Lesson learned:

I feel that most of the time, big cars are severely underutilized by most buyers. The Crysta is meant to be a tourer and not for commuting within the city. Furthermore, even if one were to have regular long drives, big cars just don't make sense on Indian roads. Sure we do have expressways and decent highways, but most of the time you do eventually have to go through smaller city or village roads. In addition to that, if you are not a driver who clocks a lot of kilometers with highway driving, most big cars are just a big waste of material and money. Over the entire course of ownership, we hardly had 4 trips for the Crysta where we were able to really unleash its full potential.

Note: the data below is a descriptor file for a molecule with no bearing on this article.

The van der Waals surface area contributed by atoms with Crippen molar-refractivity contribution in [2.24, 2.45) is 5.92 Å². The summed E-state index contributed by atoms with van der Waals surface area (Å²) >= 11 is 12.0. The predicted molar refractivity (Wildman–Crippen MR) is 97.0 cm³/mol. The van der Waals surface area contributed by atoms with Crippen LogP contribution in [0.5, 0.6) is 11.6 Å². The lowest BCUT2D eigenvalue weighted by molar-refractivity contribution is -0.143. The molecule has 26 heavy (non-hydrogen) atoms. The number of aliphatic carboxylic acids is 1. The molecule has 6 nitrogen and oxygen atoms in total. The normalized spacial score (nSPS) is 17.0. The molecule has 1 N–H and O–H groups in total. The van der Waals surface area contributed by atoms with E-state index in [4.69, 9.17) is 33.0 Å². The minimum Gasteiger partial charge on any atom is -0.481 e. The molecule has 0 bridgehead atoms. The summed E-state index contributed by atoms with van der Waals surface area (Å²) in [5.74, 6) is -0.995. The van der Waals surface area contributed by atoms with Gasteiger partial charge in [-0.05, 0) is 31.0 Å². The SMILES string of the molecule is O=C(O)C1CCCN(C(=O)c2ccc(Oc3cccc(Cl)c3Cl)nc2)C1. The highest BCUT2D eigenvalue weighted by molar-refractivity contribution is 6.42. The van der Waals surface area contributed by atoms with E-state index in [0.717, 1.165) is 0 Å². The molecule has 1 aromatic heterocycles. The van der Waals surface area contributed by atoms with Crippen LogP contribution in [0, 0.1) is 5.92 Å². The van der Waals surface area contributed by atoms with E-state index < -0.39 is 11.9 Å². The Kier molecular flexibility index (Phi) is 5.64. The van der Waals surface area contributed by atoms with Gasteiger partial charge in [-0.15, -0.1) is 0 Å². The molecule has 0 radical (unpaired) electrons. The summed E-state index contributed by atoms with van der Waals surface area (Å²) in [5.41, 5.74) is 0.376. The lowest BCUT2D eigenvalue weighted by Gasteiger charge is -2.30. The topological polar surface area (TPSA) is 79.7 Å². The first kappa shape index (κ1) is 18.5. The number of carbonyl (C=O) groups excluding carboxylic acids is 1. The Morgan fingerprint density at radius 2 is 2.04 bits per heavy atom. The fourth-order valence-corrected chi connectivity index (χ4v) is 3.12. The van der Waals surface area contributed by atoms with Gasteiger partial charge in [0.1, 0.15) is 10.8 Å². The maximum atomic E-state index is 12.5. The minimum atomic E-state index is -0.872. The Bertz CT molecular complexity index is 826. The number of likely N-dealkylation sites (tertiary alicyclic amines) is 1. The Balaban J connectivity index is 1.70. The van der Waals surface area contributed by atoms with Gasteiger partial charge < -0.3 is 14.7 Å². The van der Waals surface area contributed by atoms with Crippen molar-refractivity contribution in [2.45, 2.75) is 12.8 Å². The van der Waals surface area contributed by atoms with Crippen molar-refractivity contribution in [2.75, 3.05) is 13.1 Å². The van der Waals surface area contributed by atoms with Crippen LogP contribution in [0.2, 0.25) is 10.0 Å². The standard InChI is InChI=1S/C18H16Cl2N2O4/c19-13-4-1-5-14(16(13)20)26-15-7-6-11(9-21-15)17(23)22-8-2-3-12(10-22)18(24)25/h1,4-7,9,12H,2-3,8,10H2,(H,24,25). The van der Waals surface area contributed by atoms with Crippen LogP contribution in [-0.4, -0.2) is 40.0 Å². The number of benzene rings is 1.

For us, we were willing to compromise on that 'Big car' feeling for more relaxed driving. And personally, the whole big car sentiment I think is highly overrated. How long will one keep satiating oneself with that feeling, throwing away money on fuel and glamour? Car driving continues to become more difficult in many Indian cities. I say go for the smallest car possible car that you are happy with and save yourself a lot of cash and headache.